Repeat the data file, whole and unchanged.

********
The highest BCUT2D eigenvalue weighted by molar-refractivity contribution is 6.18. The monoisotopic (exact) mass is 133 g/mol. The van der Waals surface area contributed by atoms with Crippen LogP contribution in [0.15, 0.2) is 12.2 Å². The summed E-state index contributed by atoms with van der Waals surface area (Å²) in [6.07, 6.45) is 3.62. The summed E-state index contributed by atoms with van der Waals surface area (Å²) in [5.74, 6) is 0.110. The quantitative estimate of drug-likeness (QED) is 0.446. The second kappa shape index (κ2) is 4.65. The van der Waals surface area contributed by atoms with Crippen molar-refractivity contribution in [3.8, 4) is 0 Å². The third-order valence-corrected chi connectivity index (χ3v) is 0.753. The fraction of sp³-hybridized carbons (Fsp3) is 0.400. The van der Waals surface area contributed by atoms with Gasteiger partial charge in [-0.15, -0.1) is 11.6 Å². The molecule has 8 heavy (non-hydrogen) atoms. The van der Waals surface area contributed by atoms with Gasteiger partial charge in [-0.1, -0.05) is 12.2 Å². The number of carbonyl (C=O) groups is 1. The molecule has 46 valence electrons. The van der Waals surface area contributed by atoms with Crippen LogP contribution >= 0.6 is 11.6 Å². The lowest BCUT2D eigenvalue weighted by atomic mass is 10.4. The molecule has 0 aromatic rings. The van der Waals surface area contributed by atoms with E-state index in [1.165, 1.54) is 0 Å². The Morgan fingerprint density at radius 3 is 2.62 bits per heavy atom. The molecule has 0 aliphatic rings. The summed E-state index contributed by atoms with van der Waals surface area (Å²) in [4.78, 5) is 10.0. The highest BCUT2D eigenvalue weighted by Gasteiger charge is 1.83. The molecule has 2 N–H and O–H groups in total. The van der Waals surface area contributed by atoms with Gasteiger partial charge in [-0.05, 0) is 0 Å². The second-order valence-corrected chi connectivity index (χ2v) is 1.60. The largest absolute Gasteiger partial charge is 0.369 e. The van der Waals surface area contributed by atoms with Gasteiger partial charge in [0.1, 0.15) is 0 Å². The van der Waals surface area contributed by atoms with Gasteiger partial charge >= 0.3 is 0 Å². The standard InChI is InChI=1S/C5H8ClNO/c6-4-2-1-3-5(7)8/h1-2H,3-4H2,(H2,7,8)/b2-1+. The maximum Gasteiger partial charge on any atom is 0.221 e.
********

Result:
The highest BCUT2D eigenvalue weighted by molar-refractivity contribution is 6.18. The monoisotopic (exact) mass is 133 g/mol. The van der Waals surface area contributed by atoms with Crippen LogP contribution in [0.15, 0.2) is 12.2 Å². The summed E-state index contributed by atoms with van der Waals surface area (Å²) in [6.07, 6.45) is 3.62. The summed E-state index contributed by atoms with van der Waals surface area (Å²) in [5.74, 6) is 0.110. The quantitative estimate of drug-likeness (QED) is 0.446. The second kappa shape index (κ2) is 4.65. The van der Waals surface area contributed by atoms with Crippen molar-refractivity contribution in [3.8, 4) is 0 Å². The third-order valence-corrected chi connectivity index (χ3v) is 0.753. The fraction of sp³-hybridized carbons (Fsp3) is 0.400. The van der Waals surface area contributed by atoms with Gasteiger partial charge in [-0.15, -0.1) is 11.6 Å². The molecule has 8 heavy (non-hydrogen) atoms. The van der Waals surface area contributed by atoms with Gasteiger partial charge in [-0.1, -0.05) is 12.2 Å². The number of carbonyl (C=O) groups is 1. The molecule has 46 valence electrons. The van der Waals surface area contributed by atoms with Crippen LogP contribution >= 0.6 is 11.6 Å². The lowest BCUT2D eigenvalue weighted by atomic mass is 10.4. The molecule has 0 aromatic rings. The van der Waals surface area contributed by atoms with E-state index in [1.165, 1.54) is 0 Å². The Morgan fingerprint density at radius 3 is 2.62 bits per heavy atom. The molecule has 0 aliphatic rings. The summed E-state index contributed by atoms with van der Waals surface area (Å²) in [4.78, 5) is 10.0. The highest BCUT2D eigenvalue weighted by Gasteiger charge is 1.83. The molecule has 2 N–H and O–H groups in total. The van der Waals surface area contributed by atoms with Gasteiger partial charge in [-0.05, 0) is 0 Å². The second-order valence-corrected chi connectivity index (χ2v) is 1.60. The largest absolute Gasteiger partial charge is 0.369 e. The van der Waals surface area contributed by atoms with Gasteiger partial charge in [0.1, 0.15) is 0 Å². The van der Waals surface area contributed by atoms with Gasteiger partial charge >= 0.3 is 0 Å². The standard InChI is InChI=1S/C5H8ClNO/c6-4-2-1-3-5(7)8/h1-2H,3-4H2,(H2,7,8)/b2-1+. The maximum Gasteiger partial charge on any atom is 0.221 e.